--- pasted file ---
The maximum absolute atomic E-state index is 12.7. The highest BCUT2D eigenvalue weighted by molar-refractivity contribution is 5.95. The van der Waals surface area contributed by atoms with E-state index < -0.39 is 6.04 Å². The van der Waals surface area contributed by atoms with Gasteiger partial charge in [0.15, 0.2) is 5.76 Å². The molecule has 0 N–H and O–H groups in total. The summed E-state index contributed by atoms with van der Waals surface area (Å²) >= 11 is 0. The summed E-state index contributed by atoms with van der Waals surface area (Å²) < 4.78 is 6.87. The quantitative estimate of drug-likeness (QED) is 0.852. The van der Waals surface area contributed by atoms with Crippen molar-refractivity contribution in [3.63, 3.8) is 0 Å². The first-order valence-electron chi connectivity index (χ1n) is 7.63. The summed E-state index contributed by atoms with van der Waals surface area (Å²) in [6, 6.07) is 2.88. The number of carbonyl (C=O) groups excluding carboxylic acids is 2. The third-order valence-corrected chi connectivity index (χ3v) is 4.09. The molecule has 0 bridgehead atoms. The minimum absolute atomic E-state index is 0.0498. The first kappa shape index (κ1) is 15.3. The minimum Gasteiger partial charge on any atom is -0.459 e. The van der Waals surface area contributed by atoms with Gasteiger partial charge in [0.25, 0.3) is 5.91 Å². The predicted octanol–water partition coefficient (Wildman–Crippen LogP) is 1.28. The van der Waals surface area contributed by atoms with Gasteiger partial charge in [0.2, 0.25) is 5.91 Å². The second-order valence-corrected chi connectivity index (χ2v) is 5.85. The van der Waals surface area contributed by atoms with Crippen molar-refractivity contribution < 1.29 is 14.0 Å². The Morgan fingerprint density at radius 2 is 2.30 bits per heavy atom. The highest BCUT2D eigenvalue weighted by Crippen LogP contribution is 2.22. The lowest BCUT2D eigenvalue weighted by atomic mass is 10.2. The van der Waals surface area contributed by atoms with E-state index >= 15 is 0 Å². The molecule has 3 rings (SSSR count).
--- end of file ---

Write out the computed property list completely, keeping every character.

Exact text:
The maximum absolute atomic E-state index is 12.7. The highest BCUT2D eigenvalue weighted by molar-refractivity contribution is 5.95. The van der Waals surface area contributed by atoms with E-state index < -0.39 is 6.04 Å². The van der Waals surface area contributed by atoms with Gasteiger partial charge in [0.15, 0.2) is 5.76 Å². The molecule has 0 N–H and O–H groups in total. The summed E-state index contributed by atoms with van der Waals surface area (Å²) >= 11 is 0. The summed E-state index contributed by atoms with van der Waals surface area (Å²) < 4.78 is 6.87. The quantitative estimate of drug-likeness (QED) is 0.852. The van der Waals surface area contributed by atoms with Crippen molar-refractivity contribution in [3.63, 3.8) is 0 Å². The first-order valence-electron chi connectivity index (χ1n) is 7.63. The summed E-state index contributed by atoms with van der Waals surface area (Å²) in [6, 6.07) is 2.88. The number of carbonyl (C=O) groups excluding carboxylic acids is 2. The third-order valence-corrected chi connectivity index (χ3v) is 4.09. The molecule has 0 bridgehead atoms. The minimum absolute atomic E-state index is 0.0498. The first kappa shape index (κ1) is 15.3. The minimum Gasteiger partial charge on any atom is -0.459 e. The van der Waals surface area contributed by atoms with Gasteiger partial charge in [0.25, 0.3) is 5.91 Å². The predicted octanol–water partition coefficient (Wildman–Crippen LogP) is 1.28. The van der Waals surface area contributed by atoms with Gasteiger partial charge in [0.2, 0.25) is 5.91 Å². The second-order valence-corrected chi connectivity index (χ2v) is 5.85. The van der Waals surface area contributed by atoms with Crippen molar-refractivity contribution < 1.29 is 14.0 Å². The Morgan fingerprint density at radius 2 is 2.30 bits per heavy atom. The highest BCUT2D eigenvalue weighted by Crippen LogP contribution is 2.22. The lowest BCUT2D eigenvalue weighted by atomic mass is 10.2. The van der Waals surface area contributed by atoms with E-state index >= 15 is 0 Å². The molecule has 3 rings (SSSR count).